This article may not be popular. It is well known that we Aussie investors love, love, love our dividends –and the franking credits that come attached. The recent Federal Election proved that without a doubt, as the Labor plan to remove excess franking credits caused something of a firestorm (and likely contributed to Labor’s subsequent defeat). Some of the most beloved ASX stocks are famous as ‘income stocks’ – for example the Commonwealth Bank of Australia (ASX: CBA) or Telstra Corporation Ltd (ASX: TLS).
But we have to ask ourselves whether our current policies surrounding dividends and franking credits are the right path forward for the ASX. After all, we are one of the only countries in the world with such a generous scheme in place.
What makes our scheme so great?
If you don’t know, franking credits are a form of tax refund. Companies are required to pay the company tax rate of 30% (27.5% for smaller companies) on all profits earned before dividends can be paid out. This means that dividends are ‘post-tax income’. When we receive said dividends, we get a ‘franking credit’ for this tax already paid, which we can either use to offset other income, or get paid out in cash if no taxable income is earned.
Most other countries’ tax systems don’t allow this ‘credit’ of paid tax, so dividends are effectively taxed twice (once for company tax, once for income tax).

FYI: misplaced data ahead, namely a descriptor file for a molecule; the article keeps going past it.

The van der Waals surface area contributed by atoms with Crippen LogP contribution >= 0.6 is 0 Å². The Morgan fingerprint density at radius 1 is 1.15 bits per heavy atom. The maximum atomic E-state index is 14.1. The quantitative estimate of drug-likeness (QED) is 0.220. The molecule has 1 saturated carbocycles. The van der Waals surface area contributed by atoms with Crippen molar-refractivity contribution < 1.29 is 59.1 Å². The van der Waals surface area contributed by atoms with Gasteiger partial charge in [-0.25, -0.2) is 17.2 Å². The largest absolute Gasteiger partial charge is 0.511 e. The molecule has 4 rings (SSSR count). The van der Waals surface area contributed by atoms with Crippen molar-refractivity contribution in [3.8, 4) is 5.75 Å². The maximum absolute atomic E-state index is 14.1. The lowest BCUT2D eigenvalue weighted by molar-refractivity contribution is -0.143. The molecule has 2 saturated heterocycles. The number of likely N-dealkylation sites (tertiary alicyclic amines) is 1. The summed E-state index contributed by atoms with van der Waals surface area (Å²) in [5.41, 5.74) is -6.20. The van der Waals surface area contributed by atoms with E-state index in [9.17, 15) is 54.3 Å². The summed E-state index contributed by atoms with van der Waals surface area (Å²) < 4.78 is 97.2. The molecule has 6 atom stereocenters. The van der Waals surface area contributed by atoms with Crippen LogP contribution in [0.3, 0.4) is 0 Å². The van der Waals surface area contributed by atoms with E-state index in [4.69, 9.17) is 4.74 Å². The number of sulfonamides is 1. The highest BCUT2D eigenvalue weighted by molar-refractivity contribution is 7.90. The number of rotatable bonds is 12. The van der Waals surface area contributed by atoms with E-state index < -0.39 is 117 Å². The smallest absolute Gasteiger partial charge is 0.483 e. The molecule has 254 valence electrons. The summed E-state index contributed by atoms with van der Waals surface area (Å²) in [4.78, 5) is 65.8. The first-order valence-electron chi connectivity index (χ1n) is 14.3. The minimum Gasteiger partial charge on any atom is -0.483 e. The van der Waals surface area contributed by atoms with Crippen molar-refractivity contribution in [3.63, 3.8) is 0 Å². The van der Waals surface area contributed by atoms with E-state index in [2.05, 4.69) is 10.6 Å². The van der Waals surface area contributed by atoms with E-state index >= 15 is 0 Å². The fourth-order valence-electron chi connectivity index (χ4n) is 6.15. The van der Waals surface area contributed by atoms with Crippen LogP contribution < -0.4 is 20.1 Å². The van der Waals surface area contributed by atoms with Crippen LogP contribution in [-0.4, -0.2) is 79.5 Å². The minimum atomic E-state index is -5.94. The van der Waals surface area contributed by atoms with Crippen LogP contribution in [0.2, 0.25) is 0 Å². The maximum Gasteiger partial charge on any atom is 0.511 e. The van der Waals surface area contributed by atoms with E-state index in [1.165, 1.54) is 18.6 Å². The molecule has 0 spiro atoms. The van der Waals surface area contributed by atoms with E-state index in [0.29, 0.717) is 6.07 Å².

Why would we change?
There must be a reason why other countries shun dividends and franking credits in their tax systems. Of course, it may just be that governments couldn’t help getting a bigger slice of the action (highly possible). But when the United Kingdom abolished its form of franking credits – part of the Advance Corporation Tax system – in 1999, it was on HM Treasury’s advice that the existing corporate tax system created incentives for corporations to pay out profits as dividends to shareholders, rather than to reinvest them back into future growth. Sound familiar?
This may well be a problem for the future of the ASX. Remember, paying a dividend is detrimental to a business – capital is walking out the door. Over in the United States (US), a company is only expected to start paying dividends when its growth runway has reached its end. Apple Inc., for example, has only just started to pay a dividend in the last few years. Goliaths like Alphabet (Google) and Amazon do not currently pay dividends, despite market caps reaching close to US$1 trillion. On the ASX however, companies are expected to start paying out once they reach mid-cap status at most.
I accept that dividends are an important part of our retirement system and we shareholders do love some passive income. But investing is about opportunity cost and everything has its price. Maybe our over-reliance on dividends will prove counterproductive in time. But maybe it won’t. In my opinion, it’s worth a debate either way.
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Motley Fool contributor Sebastian Bowen owns shares of Telstra Limited. The Motley Fool Australia owns shares of and has recommended Telstra Limited. We Fools may not all hold the same opinions, but we all believe that considering a diverse range of insights makes us better investors. The Motley Fool has a disclosure policy. This article contains general investment advice only (under AFSL 400691). Authorised by Scott Phillips.